When normal manufacturing operations resumed in America after the end of the First World War, the Troy Metal Products Company started to think about selling their stand mixers not just to professionals and to the military, but to regular consumers. It was then, in 1919, that the H-5 model mixer was introduced and quickly renamed the KitchenAid. It was extremely popular, selling 20,000 units in the space of three years!
However, this KitchenAid still did not look much like those that we can see today. The iconic KitchenAid silhouette was brought about with the design expertise of the world-famous Egmont Arens in 1936. With Arens’s help, the KitchenAid became not just a practical product, but an incredibly stylish one too!
The Arens-designed KitchenAid can be seen on the 1930s advertisements that I’ve included in this blog post. As you can tell, in the eighty years since this new model was introduced, KitchenAids have kept to the same style and silhouette. In the 1930s Arens’s design would have been ‘modern’; today, we call it ‘retro’; but over the past eighty years it has remained just as popular.
Here’s what KitchenAid have to say about their rich heritage as a brand…
For further information…
- KitchenAid have a timeline of their history on their official website here; while you’re there, you can explore that site if you would like to find out more about the KitchenAid brand and their products today!
- You can also read more about the history of KitchenAid on the website of one of their American Trade Partners here, and by reading this handy 3-page pdf: ‘The KitchenAid Stand Mixer: Ninety Years of Quality’.
- The advertisements that I used on this post were from 1939 issues of LIFE magazine. They can be found here and here.
- While researching for this article, I also looked at a book called ‘The Design of Things to Come: How Ordinary People Create Extraordinary Products’ by Peter Boatwright et al., which talks a bit about the KitchenAid brand and products.
- As always, feel free to come and speak to us at Cooks if you have any questions about KitchenAid products today; you can contact us on Twitter and Facebook, give us a call, or come and speak to us in the shop.
Next time I’ll be writing all about the famous Italian kitchenware and homeware brand Alessi. See you next week!
Almost 150 years ago, a housewares company called Westermann & Co. was established in the Sauerland region of Germany (only around 50 miles away from Wüsthof in Solingen!). Today, the company still exists in the same part of Germany, albeit under the shorter, snappier name ‘Wesco’. It has maintained its reputation for quality German design and manufacturing, but the products that it produces have undergone big changes over the last 30 years…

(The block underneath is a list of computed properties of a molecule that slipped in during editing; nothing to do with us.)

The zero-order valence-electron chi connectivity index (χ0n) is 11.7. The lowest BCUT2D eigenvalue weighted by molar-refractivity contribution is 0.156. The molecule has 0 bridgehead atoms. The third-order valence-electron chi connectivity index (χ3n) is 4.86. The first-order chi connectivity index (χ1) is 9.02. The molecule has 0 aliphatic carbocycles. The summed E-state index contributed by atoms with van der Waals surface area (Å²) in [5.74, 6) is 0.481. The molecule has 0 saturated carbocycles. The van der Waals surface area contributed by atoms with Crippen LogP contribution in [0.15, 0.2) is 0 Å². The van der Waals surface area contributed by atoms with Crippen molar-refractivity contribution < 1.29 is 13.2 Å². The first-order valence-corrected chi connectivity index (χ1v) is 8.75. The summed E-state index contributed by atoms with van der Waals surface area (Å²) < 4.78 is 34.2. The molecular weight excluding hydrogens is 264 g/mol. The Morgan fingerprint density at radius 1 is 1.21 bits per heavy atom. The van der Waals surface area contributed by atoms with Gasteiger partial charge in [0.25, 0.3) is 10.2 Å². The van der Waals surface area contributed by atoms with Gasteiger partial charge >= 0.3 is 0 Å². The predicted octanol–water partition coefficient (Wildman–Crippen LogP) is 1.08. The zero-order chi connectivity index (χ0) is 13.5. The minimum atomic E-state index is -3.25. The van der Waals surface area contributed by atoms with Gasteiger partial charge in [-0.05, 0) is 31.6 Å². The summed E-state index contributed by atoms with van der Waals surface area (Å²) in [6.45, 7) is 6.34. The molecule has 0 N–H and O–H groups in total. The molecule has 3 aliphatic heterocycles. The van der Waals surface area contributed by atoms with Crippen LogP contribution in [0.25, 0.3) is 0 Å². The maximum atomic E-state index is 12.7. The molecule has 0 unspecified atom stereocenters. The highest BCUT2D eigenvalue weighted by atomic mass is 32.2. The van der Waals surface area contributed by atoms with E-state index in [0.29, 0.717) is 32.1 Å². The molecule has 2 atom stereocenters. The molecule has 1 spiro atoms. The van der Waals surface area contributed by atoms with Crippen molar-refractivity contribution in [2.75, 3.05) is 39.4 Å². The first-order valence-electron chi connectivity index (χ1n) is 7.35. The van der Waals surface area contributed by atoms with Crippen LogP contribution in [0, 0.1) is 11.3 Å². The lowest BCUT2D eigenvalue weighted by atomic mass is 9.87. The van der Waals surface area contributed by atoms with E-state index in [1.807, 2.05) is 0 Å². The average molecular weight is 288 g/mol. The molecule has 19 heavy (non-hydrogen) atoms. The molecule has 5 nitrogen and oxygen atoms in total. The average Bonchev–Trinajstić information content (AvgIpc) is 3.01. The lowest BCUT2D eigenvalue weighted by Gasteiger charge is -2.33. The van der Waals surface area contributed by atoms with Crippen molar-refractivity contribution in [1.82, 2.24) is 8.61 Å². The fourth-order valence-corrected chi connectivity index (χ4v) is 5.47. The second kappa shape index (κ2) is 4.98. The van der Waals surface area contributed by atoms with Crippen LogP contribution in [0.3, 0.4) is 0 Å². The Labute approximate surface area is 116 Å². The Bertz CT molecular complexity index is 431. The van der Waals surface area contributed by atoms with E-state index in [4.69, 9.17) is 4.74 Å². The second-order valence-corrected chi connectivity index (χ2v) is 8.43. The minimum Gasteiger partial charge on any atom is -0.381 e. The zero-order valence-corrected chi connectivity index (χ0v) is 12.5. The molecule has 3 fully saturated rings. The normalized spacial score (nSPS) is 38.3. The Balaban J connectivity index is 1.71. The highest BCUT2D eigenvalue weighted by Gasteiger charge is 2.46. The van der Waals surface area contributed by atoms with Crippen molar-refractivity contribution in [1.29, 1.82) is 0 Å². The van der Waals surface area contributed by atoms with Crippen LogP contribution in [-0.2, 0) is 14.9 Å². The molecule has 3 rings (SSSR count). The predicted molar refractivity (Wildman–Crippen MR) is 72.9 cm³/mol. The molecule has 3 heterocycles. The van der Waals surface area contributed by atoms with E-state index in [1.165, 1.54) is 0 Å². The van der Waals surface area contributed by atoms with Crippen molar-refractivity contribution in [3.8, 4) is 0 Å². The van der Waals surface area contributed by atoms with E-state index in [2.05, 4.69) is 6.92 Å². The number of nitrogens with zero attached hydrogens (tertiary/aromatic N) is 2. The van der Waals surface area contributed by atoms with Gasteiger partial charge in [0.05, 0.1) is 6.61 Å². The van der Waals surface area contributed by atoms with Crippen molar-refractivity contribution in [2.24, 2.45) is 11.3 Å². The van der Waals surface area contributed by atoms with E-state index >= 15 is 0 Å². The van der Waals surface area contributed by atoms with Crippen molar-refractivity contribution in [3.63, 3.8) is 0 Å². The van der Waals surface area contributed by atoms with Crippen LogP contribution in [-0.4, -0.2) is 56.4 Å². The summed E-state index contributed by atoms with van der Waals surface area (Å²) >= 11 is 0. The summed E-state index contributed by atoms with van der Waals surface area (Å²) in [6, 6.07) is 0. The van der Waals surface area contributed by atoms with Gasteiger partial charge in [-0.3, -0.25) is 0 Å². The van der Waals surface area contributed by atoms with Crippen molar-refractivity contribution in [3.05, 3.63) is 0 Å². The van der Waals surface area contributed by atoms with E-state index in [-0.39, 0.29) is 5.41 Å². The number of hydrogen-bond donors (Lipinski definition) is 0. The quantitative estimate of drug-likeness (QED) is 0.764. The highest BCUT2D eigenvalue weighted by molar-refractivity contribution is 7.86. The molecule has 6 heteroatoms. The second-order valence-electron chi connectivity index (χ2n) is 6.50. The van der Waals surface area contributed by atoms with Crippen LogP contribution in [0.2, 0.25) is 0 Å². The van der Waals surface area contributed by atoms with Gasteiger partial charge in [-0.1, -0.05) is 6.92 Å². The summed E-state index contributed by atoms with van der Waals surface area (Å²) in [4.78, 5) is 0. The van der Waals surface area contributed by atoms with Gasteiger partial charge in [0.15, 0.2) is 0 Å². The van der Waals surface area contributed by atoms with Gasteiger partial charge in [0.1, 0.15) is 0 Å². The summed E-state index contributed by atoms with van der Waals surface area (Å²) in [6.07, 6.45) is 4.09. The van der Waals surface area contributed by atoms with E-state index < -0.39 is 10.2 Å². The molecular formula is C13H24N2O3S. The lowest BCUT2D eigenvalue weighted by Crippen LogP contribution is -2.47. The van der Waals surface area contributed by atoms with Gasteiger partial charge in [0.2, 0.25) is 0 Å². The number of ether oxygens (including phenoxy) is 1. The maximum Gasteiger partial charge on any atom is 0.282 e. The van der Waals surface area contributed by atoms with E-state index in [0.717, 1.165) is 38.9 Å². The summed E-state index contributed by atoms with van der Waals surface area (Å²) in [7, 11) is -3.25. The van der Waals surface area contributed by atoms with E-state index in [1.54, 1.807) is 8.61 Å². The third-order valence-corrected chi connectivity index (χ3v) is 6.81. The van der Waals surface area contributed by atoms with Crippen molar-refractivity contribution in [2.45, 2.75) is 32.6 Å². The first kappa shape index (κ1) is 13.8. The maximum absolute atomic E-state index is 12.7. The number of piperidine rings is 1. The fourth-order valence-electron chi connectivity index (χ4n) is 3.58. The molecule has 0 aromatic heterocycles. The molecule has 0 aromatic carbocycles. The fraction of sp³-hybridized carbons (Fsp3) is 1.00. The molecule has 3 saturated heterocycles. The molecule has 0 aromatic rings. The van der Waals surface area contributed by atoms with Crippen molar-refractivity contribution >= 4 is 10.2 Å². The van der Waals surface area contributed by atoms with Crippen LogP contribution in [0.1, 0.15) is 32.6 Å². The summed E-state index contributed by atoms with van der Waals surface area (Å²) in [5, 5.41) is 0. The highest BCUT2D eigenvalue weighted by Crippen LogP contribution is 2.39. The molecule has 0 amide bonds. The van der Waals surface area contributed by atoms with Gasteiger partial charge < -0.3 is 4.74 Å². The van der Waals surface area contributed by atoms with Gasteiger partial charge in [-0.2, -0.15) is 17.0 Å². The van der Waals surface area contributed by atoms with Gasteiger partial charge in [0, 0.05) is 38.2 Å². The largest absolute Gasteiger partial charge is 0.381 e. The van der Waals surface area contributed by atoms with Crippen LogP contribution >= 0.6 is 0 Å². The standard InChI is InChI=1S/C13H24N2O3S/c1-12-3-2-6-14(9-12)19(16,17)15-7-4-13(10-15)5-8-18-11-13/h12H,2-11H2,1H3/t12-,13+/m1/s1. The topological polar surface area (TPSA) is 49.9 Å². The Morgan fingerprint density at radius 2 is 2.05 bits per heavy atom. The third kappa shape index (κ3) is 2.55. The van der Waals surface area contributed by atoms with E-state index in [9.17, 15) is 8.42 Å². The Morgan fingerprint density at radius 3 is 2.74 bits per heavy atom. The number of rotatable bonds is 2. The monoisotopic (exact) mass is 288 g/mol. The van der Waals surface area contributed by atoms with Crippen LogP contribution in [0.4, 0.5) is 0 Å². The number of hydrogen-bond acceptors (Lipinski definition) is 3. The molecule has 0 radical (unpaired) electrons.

Today, Wesco is all about combining colourful, funky and retro designs with the kind of manufacturing experience and expertise that can uniquely be offered by such a long-standing German company.
This combination has proved to be a winning one – today, Wesco boasts a large, state-of-the-art factory in Germany; an extremely wide product range spanning kitchenware products, homeware products and furniture; and even its own German villa-showroom that fans of the brand can visit!
German products; American designs…
Wesco’s history may span almost 150 years, but the product range that we know and love today was a product of the 1980s, when managing director Egbert Neuhaus decided to effect a move from traditional, German floral designs to a retro American focus.
The style of design that the company championed in the 1980s – and continues to champion to this day – is related to a ’50s and ’60s American aesthetic called ‘Googie’.
You may not have heard of Googie before, but you will definitely be familiar with the way it looks. Just think of ’50s American coffee shops, gas stations and motels; the ‘Welcome to Fabulous Las Vegas Nevada’ sign; and The Jetsons: these places and creations were all part of the Googie movement!
Googie was the aesthetic of an age of optimism: its bold use of colour was related to the postwar consumer boom in which all kinds of new and exciting products were available; it incorporated references to space to relate to the incredibly exciting and pioneering Space Race; and its preoccupation with ‘the future’ was the product of a generation which saw itself as living in the optimistic, utopian world that was promised to the nation during wartime.
Wesco, then, have taken on this exciting and colourful Googie spirit in their products. All of their sleek, futuristic homeware products are available in a wide range of colours, and the company even has a Space Race inspired ‘Metal Space’ range, featuring such intergalactic-themed items as a rocket-shaped trash can!
Wesco may share the ’50s and ’60s preoccupation with the future with their metallic, intergalactic and futuristic product designs, but nevertheless, the company’s long brand history still remains important to them. As they say in their 2014/15 brochure…
For more information…
- Wesco have produced a great video talking about their company history, and especially about the move to American retro design styles in the 1980s. Click here to see The Story of Wesco!